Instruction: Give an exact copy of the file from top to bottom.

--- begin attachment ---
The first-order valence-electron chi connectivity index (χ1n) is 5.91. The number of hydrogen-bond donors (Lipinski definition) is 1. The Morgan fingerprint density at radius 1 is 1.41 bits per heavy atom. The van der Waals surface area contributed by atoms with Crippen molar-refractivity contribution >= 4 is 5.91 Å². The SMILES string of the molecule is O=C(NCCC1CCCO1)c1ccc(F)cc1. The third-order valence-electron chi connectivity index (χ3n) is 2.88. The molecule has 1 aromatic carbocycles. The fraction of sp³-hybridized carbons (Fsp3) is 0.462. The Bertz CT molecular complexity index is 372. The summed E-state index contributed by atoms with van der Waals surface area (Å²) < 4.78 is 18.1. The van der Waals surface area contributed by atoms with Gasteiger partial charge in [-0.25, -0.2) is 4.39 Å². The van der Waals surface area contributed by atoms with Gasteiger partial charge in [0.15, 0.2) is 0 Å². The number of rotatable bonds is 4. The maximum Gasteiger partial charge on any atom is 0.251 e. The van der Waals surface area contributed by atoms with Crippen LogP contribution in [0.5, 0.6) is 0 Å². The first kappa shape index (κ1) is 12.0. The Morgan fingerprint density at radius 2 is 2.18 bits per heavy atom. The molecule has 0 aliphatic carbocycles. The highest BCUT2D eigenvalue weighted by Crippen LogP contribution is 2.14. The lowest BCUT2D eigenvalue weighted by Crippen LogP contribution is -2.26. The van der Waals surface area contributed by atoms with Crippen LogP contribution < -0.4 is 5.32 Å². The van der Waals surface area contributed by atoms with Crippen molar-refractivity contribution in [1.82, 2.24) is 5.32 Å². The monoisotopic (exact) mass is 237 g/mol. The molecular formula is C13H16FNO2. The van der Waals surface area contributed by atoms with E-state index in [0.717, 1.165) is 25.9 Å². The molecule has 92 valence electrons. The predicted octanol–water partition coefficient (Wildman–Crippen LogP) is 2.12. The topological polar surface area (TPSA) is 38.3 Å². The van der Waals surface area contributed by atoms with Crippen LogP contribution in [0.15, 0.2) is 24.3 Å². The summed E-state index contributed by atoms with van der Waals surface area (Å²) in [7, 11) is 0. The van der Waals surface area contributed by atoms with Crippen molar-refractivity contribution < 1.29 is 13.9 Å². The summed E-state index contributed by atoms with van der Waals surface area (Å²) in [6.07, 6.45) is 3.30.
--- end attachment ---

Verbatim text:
The first-order valence-electron chi connectivity index (χ1n) is 5.91. The number of hydrogen-bond donors (Lipinski definition) is 1. The Morgan fingerprint density at radius 1 is 1.41 bits per heavy atom. The van der Waals surface area contributed by atoms with Crippen molar-refractivity contribution >= 4 is 5.91 Å². The SMILES string of the molecule is O=C(NCCC1CCCO1)c1ccc(F)cc1. The third-order valence-electron chi connectivity index (χ3n) is 2.88. The molecule has 1 aromatic carbocycles. The fraction of sp³-hybridized carbons (Fsp3) is 0.462. The Bertz CT molecular complexity index is 372. The summed E-state index contributed by atoms with van der Waals surface area (Å²) < 4.78 is 18.1. The van der Waals surface area contributed by atoms with Gasteiger partial charge in [-0.25, -0.2) is 4.39 Å². The van der Waals surface area contributed by atoms with Gasteiger partial charge in [0.15, 0.2) is 0 Å². The number of rotatable bonds is 4. The maximum Gasteiger partial charge on any atom is 0.251 e. The van der Waals surface area contributed by atoms with Crippen LogP contribution in [0.5, 0.6) is 0 Å². The first kappa shape index (κ1) is 12.0. The Morgan fingerprint density at radius 2 is 2.18 bits per heavy atom. The molecule has 0 aliphatic carbocycles. The highest BCUT2D eigenvalue weighted by Crippen LogP contribution is 2.14. The lowest BCUT2D eigenvalue weighted by Crippen LogP contribution is -2.26. The van der Waals surface area contributed by atoms with Crippen LogP contribution < -0.4 is 5.32 Å². The van der Waals surface area contributed by atoms with Crippen molar-refractivity contribution in [1.82, 2.24) is 5.32 Å². The monoisotopic (exact) mass is 237 g/mol. The molecular formula is C13H16FNO2. The van der Waals surface area contributed by atoms with E-state index in [0.717, 1.165) is 25.9 Å². The molecule has 92 valence electrons. The predicted octanol–water partition coefficient (Wildman–Crippen LogP) is 2.12. The topological polar surface area (TPSA) is 38.3 Å². The van der Waals surface area contributed by atoms with Crippen LogP contribution in [0.15, 0.2) is 24.3 Å². The summed E-state index contributed by atoms with van der Waals surface area (Å²) in [7, 11) is 0. The van der Waals surface area contributed by atoms with Crippen molar-refractivity contribution < 1.29 is 13.9 Å². The summed E-state index contributed by atoms with van der Waals surface area (Å²) in [6.07, 6.45) is 3.30.